Interview-based books offer readers insights into genius minds

Sadiqur Rahman | Published: 01:43, Feb 11,2018

 
 

Reading interviews of persons experienced in particular fields or life events help readers not only to learn about those admirable personalities but also to sense the historic moments.
A well-organised humane description of interviews or conversations has always been considered a worthy item for soul-searching learners, said writer Khalid Maruf, also a Bangla Academy officer.
Readers can easily associate themselves with the views of the interviewed persons, dead or alive, Khalid said.
In the Amar Ekushey Book Fair this year, Comrade Rupok Chakma Memorial Trust has published Kaptai Dam-Bor-Porong, a collection of interviews of 20 victims of the Kaptai Hydroelectric project in Rangamati.
Samari Chakma conducted the interviews of the victims who described their plights after being evicted from their ancestral land. Ten interviewed persons are no more today.
Abosor Prakashana Sangstha has published Harishankar Jaladas-er Antorongokotha by Mohi Muhammad. Harishankar is a prominent Dalit writer and winner of Bangla Academy Sahitya Puroskar.
Subarno has published Agnigorbho Somoyer Songlap: Bhasani o Bangabandhu Mukhomukhi. Journalist Fazle Lohani conducted the Interviews of the two political veterans during the post-Independence period. Pias Majid has edited the book.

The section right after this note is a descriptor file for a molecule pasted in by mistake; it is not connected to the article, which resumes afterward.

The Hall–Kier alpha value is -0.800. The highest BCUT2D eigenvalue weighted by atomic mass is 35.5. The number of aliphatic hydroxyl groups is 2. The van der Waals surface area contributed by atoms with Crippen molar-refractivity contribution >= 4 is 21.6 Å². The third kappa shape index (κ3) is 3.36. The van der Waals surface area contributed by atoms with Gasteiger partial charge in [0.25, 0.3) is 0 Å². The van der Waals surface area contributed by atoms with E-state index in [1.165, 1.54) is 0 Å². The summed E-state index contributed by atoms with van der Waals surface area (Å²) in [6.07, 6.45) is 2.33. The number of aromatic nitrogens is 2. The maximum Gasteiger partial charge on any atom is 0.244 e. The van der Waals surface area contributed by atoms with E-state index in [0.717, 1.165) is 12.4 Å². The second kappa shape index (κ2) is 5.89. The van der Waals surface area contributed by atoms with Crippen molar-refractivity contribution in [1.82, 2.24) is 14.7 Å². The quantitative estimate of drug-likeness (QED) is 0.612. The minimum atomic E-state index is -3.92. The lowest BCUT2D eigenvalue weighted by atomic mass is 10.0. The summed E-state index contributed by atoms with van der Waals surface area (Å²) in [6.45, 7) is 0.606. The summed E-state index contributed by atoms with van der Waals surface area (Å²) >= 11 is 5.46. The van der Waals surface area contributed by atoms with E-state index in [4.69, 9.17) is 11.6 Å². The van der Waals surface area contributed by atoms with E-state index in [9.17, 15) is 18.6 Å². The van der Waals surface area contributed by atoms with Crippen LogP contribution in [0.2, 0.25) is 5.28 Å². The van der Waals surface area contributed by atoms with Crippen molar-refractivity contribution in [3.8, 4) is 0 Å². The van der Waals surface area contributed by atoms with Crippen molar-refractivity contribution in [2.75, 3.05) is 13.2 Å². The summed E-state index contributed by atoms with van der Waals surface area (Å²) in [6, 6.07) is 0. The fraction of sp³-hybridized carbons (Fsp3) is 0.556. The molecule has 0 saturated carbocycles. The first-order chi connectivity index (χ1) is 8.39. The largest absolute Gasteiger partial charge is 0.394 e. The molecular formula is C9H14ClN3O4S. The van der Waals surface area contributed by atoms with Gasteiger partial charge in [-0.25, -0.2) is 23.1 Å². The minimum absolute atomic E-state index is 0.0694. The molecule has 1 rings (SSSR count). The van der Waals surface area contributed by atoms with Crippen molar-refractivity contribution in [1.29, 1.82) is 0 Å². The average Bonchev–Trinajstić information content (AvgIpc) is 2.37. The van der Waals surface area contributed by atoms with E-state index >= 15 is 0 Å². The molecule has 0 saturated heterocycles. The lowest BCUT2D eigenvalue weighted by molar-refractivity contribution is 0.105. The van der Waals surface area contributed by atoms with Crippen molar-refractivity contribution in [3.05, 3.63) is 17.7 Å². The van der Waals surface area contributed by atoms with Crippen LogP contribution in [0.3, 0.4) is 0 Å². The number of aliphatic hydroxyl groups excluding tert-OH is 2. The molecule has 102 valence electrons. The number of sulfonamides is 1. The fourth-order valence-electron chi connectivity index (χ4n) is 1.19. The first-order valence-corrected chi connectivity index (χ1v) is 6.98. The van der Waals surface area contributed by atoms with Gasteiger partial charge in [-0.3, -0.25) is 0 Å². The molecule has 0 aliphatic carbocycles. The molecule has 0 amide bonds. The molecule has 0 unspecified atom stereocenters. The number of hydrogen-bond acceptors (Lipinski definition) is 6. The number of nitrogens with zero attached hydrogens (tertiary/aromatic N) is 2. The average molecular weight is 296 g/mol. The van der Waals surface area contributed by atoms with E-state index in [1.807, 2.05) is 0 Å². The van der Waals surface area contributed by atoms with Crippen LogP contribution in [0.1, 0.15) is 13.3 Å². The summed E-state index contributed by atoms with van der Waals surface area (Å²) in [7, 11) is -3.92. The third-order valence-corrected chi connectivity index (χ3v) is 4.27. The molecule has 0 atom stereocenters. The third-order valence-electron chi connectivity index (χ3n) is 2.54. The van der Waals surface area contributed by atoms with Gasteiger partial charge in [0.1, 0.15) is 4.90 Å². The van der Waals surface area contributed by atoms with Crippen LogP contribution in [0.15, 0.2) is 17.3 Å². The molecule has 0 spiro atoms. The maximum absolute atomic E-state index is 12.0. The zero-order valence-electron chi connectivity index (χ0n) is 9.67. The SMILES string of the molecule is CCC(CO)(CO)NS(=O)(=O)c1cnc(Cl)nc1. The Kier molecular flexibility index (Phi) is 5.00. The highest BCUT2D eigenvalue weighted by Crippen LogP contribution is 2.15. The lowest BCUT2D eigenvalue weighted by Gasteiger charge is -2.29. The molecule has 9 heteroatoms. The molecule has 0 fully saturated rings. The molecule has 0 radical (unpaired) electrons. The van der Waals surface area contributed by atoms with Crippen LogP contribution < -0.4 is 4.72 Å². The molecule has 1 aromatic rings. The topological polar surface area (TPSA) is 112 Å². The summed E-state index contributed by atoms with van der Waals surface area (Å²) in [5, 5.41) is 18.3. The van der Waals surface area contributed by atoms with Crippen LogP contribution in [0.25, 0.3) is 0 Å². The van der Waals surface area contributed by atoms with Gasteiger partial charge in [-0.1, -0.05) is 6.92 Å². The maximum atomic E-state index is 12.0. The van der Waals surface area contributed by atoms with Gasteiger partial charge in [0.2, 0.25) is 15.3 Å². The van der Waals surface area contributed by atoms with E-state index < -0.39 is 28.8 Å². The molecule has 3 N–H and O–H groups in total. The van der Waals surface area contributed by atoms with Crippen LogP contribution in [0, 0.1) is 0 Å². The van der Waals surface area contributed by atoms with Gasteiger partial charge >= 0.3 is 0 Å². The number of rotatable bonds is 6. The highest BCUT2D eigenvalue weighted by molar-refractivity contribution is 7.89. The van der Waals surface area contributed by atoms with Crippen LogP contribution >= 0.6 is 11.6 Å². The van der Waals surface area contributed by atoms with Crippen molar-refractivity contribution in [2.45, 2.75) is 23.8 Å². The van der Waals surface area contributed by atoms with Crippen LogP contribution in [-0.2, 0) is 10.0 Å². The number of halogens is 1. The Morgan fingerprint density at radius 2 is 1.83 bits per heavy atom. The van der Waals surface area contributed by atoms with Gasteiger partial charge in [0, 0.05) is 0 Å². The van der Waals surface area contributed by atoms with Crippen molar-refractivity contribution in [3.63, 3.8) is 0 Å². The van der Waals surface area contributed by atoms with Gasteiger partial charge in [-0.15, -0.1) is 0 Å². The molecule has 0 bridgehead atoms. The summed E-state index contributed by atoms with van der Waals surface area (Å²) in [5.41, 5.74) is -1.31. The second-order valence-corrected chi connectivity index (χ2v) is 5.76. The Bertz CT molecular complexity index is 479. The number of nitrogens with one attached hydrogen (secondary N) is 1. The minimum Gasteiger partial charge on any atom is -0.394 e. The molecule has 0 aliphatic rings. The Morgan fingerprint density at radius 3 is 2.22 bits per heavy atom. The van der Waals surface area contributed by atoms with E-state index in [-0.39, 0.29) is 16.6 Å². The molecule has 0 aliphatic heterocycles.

Yukta has published Kothar Ghorbari, interviews of 18 prominent cultural personalities, including Alokranjan Dasgupta, Shangkha Gosh, Badal Sircar and Ferdousi Priyabhashini.
Shrabon Prakashani has brought out Tar Aalo Tar Chaya, a collection of interviews of famous photojournalist Nasir Ali Mamun, conducted by Munem Wasif.
Jyoti-published Humayun Kothon, a collection of interviews with the versatile writer and filmmaker Humayun Ahmed, was still in high demand though the title was first published four years back, said publisher Majedul Hasan. Journalist Dipan Nandy edited the book.
On the 10th day of the month-long fair on Saturday, huge crowds of visitors were witnessed for the second consecutive day.
Academic and Creative Publishers’ Association of Bangladesh president and Anyprakash publisher Mazharul Islam told New Age that the fair had found life since Friday. He hoped that it would remain vibrant till its end.
On Saturday, 225 new titles hit the stalls with 49 titles of poems leading the tally, followed by 45 novels and 41 books of short stories.
In the children’s hours, separate contests on music, general knowledge and instant speechmaking were held on Bangla Academy premises, where more than 400 children participated. Results of the competitions would be published next week.
A discussion was held at Mela Mancha commemorating Rabi Guha, Munier Chowdhury and Sardar Fazlul Karim. Sanjida Khatun chaired the discussion.

More about:

Want stories like this in your inbox?

Sign up to exclusive daily email

Advertisement

images

 

Advertisement

images